Posted in Growing up/old, Lessons Learned

The winding way of true friendship

Laurie’s 18th birthday, June 1990


I met my best friend in high school in summer school, in a “continuous progress” math class.  She was there doing Algebra; I was there because after deciding I couldn’t spend longer than a week in the company of the morons in my traditional geometry class the previous fall, I’d bailed to the CP class, where you taught yourself and moved at your own pace.  I finished Geometry in the beginning of third quarter and decided to keep going, starting on Honors Algebra; I didn’t quite finish it at the end of the school year, so I did so in summer school, because that’s the kind of rockin’ nerd I am.

I ended up taking a seat behind Laurie.  I’d heard of her, because she dated a guy I talked to and cut up with in the back of my English class, but we never met before then.  I don’t remember how we got started, but I do remember helping her with her math, saving her the terrible fate of having to go up and ask the teacher who supervised the class.  He was unapproachable in that math-teachery way, and he had hair growing out of his nose.

The top side.

At some point that summer, she invited me to go with her with a bunch of friends to see Cheap Trick at the Pinewood Bowl, and it seems like we were pretty inseparable after that.  We stayed overnight at each other’s house all the time, and one night came up with a plausible and profound (to us, under the influence of lack of sleep and teenage fancy,) theory that Jesus was an alien.  We shared a locker junior year, but drifted apart a little as she hung with a different crowd than I did.  She kind of was my crowd; otherwise, I was busy with after-school clubs and activities and my job.  But we never really lost touch, and reconnected the following summer.  We shared a locker our senior year, and a couple of classes, and many second-semester mornings that started by us skipping study hall, doing a doughnut run, hanging out at Holmes Lake, and not coming back until the afternoon, just in time for applied physics.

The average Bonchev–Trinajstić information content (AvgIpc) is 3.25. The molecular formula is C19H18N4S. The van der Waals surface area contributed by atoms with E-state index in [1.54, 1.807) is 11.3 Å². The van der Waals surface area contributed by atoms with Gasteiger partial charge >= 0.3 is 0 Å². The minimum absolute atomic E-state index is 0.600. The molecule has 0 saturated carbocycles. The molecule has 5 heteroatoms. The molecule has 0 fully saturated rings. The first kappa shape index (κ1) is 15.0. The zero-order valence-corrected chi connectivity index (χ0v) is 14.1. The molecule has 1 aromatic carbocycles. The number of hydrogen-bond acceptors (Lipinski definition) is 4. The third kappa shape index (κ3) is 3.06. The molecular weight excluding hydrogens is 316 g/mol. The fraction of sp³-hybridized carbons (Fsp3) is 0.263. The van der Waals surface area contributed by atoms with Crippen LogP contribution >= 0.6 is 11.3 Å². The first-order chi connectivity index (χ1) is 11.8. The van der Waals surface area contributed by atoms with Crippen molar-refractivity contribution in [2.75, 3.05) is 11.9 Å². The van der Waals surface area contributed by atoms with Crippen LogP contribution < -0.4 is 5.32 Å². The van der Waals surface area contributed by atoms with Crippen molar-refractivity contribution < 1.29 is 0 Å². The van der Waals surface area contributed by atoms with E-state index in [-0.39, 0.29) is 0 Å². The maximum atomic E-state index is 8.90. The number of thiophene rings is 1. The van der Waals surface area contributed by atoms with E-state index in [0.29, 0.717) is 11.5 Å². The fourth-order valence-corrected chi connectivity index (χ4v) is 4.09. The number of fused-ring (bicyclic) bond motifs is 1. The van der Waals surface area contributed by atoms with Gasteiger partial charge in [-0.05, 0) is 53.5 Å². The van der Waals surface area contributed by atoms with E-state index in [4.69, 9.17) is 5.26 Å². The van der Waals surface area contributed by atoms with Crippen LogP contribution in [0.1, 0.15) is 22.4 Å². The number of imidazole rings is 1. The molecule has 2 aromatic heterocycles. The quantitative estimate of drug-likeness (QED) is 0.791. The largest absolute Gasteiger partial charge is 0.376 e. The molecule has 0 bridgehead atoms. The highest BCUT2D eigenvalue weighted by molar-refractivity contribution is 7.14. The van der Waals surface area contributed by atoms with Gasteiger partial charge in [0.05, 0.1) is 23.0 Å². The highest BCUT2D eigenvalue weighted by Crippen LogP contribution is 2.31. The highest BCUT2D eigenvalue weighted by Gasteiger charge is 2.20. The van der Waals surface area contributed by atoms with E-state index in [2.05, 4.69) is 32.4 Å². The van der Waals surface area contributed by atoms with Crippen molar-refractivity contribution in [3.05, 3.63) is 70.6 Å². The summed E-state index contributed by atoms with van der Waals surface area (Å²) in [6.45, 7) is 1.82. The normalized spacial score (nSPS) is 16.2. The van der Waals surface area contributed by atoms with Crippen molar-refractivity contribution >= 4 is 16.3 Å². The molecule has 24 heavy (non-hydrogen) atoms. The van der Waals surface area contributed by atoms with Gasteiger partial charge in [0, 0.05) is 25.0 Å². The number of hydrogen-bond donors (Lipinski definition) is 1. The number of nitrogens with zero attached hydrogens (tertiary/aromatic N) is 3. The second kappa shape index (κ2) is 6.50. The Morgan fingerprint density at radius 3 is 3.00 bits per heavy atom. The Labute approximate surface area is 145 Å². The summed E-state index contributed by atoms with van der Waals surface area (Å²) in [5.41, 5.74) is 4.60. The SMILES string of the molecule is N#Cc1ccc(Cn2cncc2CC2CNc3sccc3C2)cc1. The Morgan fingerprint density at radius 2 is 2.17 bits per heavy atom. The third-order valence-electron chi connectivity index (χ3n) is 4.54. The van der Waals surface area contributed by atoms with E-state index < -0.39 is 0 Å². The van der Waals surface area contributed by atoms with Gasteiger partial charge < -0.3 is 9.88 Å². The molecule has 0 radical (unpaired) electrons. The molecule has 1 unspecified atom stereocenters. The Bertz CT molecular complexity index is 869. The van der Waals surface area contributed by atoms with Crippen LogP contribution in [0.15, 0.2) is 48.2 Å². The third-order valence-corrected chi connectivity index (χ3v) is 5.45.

One of the worst sunburns of my life happened on one of those excursions.  By then, Laurie was living at my house, and we would sneak off to my room so she could secretly apply copious amounts of Noxzema to my burn, because to cop to the sunburn would be to have to explain how I managed to get a horrible sunburn in the middle of a weekday when I should’ve been in class.  Which, of course, wasn’t going to happen.  I survived with Laurie’s help and long-sleeved shirts to hide the worst of the damage.

Things changed when I went to college and Laurie didn’t, and we drifted apart, so far apart that we didn’t talk for the last three years I was in school.  I assumed that would be the way it would stay until I ran into her in the parking lot of the grocery store I worked at.  We ended up going for pie at VI (a tradition), and we caught up.  I was engaged to Scott, and eventually I asked her to be in my wedding, and saw each other a lot during the wedding preparations.

Two months after the wedding, Scott and I moved north to Minnesota where I’d taken a teaching job, and Laurie and I kept in touch via letters and the occasional phone call.  (This was back when long distance still cost money, and e-mail was newfangled.)

The second year we were up there, Laurie and I had a falling out.  The reasons are not important in the here and now, but it was, to that point and to date, the ugliest break-up I’ve ever been party to.  And I always, always regretted it.  I wish it hadn’t ended so acrimoniously.  But I was young, totally unskilled in having difficult conversations, and it seemed so irretrievably broken, I didn’t even consider trying to fix it; I couldn’t see how.